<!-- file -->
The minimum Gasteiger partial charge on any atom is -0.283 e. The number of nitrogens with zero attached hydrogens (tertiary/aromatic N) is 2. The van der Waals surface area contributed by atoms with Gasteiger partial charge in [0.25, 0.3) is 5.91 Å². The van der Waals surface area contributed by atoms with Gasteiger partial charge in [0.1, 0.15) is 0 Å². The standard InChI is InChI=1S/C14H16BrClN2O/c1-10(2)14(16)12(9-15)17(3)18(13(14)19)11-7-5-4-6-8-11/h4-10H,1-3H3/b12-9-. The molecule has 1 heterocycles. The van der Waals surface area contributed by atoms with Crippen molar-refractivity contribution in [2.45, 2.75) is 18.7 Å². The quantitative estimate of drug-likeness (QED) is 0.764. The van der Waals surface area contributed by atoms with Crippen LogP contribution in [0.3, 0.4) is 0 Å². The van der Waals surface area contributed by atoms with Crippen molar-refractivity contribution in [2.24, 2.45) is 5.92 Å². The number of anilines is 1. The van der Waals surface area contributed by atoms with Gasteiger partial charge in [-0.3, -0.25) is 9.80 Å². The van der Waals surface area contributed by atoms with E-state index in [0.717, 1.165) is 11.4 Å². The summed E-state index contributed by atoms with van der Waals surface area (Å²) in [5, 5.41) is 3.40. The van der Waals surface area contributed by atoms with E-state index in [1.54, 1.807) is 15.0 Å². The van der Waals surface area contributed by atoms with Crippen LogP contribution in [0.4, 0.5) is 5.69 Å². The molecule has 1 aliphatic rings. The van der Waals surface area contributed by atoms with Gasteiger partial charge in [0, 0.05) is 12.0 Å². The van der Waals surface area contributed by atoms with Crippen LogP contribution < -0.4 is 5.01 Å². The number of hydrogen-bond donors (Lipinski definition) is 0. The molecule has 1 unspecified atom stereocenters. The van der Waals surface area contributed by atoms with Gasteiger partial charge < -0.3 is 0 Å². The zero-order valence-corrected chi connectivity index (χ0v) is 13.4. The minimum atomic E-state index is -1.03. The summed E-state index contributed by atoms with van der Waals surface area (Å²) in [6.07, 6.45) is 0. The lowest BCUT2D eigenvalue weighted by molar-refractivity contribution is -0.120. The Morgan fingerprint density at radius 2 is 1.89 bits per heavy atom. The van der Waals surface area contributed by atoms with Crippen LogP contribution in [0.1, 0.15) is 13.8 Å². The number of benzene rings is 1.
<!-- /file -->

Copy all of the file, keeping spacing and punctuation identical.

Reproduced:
The minimum Gasteiger partial charge on any atom is -0.283 e. The number of nitrogens with zero attached hydrogens (tertiary/aromatic N) is 2. The van der Waals surface area contributed by atoms with Gasteiger partial charge in [0.25, 0.3) is 5.91 Å². The van der Waals surface area contributed by atoms with Gasteiger partial charge in [0.1, 0.15) is 0 Å². The standard InChI is InChI=1S/C14H16BrClN2O/c1-10(2)14(16)12(9-15)17(3)18(13(14)19)11-7-5-4-6-8-11/h4-10H,1-3H3/b12-9-. The molecule has 1 heterocycles. The van der Waals surface area contributed by atoms with Crippen molar-refractivity contribution in [2.45, 2.75) is 18.7 Å². The quantitative estimate of drug-likeness (QED) is 0.764. The van der Waals surface area contributed by atoms with Crippen LogP contribution in [0.3, 0.4) is 0 Å². The van der Waals surface area contributed by atoms with Crippen molar-refractivity contribution in [2.24, 2.45) is 5.92 Å². The number of anilines is 1. The van der Waals surface area contributed by atoms with Gasteiger partial charge in [-0.3, -0.25) is 9.80 Å². The van der Waals surface area contributed by atoms with E-state index in [0.717, 1.165) is 11.4 Å². The summed E-state index contributed by atoms with van der Waals surface area (Å²) in [5, 5.41) is 3.40. The van der Waals surface area contributed by atoms with E-state index in [1.54, 1.807) is 15.0 Å². The van der Waals surface area contributed by atoms with Crippen LogP contribution in [0.4, 0.5) is 5.69 Å². The molecule has 1 aliphatic rings. The van der Waals surface area contributed by atoms with Gasteiger partial charge in [0, 0.05) is 12.0 Å². The van der Waals surface area contributed by atoms with Crippen LogP contribution < -0.4 is 5.01 Å². The number of hydrogen-bond donors (Lipinski definition) is 0. The molecule has 1 unspecified atom stereocenters. The van der Waals surface area contributed by atoms with Gasteiger partial charge < -0.3 is 0 Å². The zero-order valence-corrected chi connectivity index (χ0v) is 13.4. The minimum atomic E-state index is -1.03. The summed E-state index contributed by atoms with van der Waals surface area (Å²) in [6.07, 6.45) is 0. The lowest BCUT2D eigenvalue weighted by molar-refractivity contribution is -0.120. The Morgan fingerprint density at radius 2 is 1.89 bits per heavy atom. The van der Waals surface area contributed by atoms with Crippen LogP contribution in [0.1, 0.15) is 13.8 Å². The number of benzene rings is 1.